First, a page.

I'd like to find a better/easier solution, but at least for now, it's working. Oh, by the way, I'm not sure why the texts never come through in the circumstances described above, but when I did some searching, it sounds like that it's a combination of the way that the code sends an email and the fact that I'm not really sending through a real domain - there's no proper reverse DNS, so the mail servers are rejecting it.

Challenge/problem #6 - Static IP
I had problems with the Huzzah not letting me assign a static IP, even though I had the code in there to set the IP (at least I thought I did). It would just keep using DHCP for assigning itself an IP. The fix was a bit strange - the line WiFi.config(ip, gateway, subnet); needs to be AFTER the line WiFi.begin(ssd, password).
I didn't even have the WiFi.config(ip, gateway, subnet); line in the code at all. Additionally, I had the one line in the function that sends the email so I wasn't getting the static IP until it would send an email. Priorly it just uses DHCP. I moved both of the aforementioned lines into the setup() loop and it started working - it gets the specified IP right off the bat.

Challenge/problem #7 - No 'CC' in the email function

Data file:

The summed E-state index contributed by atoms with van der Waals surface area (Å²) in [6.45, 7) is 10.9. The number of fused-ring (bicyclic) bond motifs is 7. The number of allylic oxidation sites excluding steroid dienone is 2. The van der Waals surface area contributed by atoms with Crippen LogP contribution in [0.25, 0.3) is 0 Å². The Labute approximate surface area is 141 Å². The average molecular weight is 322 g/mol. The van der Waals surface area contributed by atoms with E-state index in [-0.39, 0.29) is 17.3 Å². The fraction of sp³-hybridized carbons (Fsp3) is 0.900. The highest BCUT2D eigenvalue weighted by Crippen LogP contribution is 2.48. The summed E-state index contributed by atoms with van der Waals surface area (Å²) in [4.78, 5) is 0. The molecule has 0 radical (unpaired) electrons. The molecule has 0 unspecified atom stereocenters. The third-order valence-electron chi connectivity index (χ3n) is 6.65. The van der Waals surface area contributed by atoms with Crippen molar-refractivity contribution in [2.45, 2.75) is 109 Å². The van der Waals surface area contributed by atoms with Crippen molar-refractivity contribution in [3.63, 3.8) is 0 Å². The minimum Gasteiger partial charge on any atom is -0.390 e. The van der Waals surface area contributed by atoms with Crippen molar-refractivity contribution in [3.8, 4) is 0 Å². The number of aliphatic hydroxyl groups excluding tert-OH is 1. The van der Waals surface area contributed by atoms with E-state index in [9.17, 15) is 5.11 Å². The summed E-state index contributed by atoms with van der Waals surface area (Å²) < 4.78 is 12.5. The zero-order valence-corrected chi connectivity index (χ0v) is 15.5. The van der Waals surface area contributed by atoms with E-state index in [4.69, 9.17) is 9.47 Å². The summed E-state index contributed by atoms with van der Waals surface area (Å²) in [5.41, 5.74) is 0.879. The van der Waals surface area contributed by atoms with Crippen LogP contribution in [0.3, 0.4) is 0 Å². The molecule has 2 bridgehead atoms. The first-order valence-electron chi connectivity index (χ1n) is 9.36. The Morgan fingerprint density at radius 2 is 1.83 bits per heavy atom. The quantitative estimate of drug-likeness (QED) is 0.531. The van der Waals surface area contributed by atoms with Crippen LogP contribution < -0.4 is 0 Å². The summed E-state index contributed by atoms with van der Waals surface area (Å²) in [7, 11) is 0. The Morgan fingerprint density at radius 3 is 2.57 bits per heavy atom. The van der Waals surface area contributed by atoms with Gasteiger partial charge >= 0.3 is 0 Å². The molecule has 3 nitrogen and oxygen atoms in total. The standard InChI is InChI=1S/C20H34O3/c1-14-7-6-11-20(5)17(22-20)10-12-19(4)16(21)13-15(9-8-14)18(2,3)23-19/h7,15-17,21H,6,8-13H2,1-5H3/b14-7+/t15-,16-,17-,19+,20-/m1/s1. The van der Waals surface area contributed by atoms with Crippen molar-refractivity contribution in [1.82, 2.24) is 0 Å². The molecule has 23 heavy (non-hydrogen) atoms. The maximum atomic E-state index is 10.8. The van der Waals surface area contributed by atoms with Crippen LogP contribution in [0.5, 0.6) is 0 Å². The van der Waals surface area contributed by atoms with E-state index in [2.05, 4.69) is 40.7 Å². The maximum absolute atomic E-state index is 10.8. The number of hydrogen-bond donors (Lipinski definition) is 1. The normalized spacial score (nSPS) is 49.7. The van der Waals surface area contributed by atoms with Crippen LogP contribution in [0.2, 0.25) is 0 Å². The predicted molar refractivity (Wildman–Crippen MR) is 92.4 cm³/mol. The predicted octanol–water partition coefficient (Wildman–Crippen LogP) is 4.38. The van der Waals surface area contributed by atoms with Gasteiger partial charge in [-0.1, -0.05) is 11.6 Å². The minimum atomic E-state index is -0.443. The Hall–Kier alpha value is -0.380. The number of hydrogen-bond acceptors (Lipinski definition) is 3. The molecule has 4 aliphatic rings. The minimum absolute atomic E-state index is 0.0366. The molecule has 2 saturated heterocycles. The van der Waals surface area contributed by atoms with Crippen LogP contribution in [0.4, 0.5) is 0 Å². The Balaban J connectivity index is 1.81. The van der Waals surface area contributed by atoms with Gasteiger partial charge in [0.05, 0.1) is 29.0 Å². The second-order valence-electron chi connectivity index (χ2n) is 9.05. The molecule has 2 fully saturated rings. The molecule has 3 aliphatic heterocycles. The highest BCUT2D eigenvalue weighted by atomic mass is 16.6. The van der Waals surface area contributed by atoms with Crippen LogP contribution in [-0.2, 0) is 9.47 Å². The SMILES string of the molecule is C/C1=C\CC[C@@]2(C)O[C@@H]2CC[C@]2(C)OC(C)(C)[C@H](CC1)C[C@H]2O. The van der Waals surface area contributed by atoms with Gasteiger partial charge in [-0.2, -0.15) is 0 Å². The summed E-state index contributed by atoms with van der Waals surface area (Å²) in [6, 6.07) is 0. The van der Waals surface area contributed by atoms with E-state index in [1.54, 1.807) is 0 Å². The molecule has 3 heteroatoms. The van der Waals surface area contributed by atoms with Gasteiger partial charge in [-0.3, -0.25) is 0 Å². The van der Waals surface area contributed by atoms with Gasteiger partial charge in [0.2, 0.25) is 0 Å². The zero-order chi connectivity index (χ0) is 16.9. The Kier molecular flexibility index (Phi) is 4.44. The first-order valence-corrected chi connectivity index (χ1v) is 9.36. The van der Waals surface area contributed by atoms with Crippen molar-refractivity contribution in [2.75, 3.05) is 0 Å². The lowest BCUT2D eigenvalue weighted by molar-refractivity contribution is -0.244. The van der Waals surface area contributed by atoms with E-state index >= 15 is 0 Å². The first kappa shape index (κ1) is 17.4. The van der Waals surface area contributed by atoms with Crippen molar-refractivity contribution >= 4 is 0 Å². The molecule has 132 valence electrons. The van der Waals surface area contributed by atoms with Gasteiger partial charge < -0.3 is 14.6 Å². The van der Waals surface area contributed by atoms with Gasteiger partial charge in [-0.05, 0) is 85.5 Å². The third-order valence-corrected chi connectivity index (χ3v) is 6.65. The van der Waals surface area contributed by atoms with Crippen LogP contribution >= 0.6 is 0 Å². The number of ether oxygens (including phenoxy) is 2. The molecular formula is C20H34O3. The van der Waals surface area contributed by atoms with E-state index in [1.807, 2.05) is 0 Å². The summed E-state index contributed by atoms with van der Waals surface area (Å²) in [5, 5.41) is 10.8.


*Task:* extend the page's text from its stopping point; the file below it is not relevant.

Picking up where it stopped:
This one wasn't a big deal really, but I thought I'd mention it. I thought that in order to send the email to a 2nd recipient, you just add a 'CC' line of code. Wrong. Just add another one of these lines:
client.print("RCPT To:");

Challenge/problem #8 - Bug!
For some reason, sometimes after sending the email notification, the LED would turn itself off. This is not supposed to happen - it's supposed to only turn off with the user pressing the 'reset' button. I tried changing all kinds of code all over the place but it wasn't helping.
It took a long time for me to figure it out. I posted the problem on the Arduino forums, and a very smart person said to add serial.print(); lines in EVERY location where the LED is turned off and/or on. So after more testing, I finally found the problem - there was a 'blinkLEDWhileMachineIsRunning' immediately after the 'notifyRepeatWasherOrDryerIsDone' line. Well, I never intended this line to run after sending the email, so I added a 'return' to jump out of the current 'if/else' block of code!